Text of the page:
Tuesday, November 3, 2009

Thinking about futures literacy and the New Zealand Curriculum

How do you become futures literate? I've been thinking about the range of capabilities that people need in order to think about the future in ways that equip them for change.

This schema is work in progress and is built on the literature in the futures field and my own obervations of, and conversations with, futures learners.

Functional (Empirical)
Awareness of change over time
Capacity for understanding and interrogating data

Cultural (construction)
Understanding of what is “essential” (fixed) and why
Understanding of what is constructed and how

Critical (questioning construction)
Questioning all assumptions and constructions
Self understanding - assumptions

Understanding, valuing and being able to use different types/orders of knowledge simultaneously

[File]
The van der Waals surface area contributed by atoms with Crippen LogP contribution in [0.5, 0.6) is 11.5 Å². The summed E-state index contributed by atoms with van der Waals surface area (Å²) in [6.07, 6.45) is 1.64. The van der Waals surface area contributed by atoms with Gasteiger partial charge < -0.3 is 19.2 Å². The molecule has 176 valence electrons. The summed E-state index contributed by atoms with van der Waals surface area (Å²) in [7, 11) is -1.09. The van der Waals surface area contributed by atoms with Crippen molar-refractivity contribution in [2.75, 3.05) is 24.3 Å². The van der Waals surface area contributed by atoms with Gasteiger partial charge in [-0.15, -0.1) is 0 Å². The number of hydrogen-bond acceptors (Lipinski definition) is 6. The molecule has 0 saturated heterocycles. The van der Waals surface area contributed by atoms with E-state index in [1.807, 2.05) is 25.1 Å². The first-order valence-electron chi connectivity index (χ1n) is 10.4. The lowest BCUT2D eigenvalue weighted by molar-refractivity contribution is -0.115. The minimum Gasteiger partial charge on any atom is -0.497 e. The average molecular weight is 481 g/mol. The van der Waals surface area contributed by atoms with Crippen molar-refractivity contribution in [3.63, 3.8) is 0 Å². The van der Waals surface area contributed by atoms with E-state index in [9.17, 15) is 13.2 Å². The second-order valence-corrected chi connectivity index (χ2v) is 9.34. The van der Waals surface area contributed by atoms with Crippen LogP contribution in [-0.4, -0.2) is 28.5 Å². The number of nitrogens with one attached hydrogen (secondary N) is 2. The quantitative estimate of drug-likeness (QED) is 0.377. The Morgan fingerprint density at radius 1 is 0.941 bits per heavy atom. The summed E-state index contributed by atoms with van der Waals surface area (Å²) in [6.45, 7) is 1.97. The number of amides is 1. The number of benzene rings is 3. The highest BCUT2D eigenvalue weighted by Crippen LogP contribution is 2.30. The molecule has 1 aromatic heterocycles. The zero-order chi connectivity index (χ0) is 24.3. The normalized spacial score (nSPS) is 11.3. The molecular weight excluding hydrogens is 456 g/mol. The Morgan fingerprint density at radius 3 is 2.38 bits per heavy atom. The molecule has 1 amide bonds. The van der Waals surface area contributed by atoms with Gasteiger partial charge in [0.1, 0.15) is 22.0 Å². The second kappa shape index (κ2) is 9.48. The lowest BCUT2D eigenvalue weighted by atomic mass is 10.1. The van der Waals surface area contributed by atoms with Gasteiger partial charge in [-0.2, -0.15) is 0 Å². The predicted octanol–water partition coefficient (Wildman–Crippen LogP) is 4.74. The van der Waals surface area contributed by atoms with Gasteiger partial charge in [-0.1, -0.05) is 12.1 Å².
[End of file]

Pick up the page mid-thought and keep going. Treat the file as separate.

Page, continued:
Understanding multiple modes of analysis/enquiry
Understanding and applying multiple world views simultaneously
Self understanding - assumptions, mental models, world views, values
Capacity for synthesis (without assimilation)

It's interesting to plot these elements against the key competencies, values and principles in the New Zealand Curriculum - there's a substantial, if not complete overlap. The good news is that this means it's easy to integrate futures literacy development into almost any aspect of students' learning.

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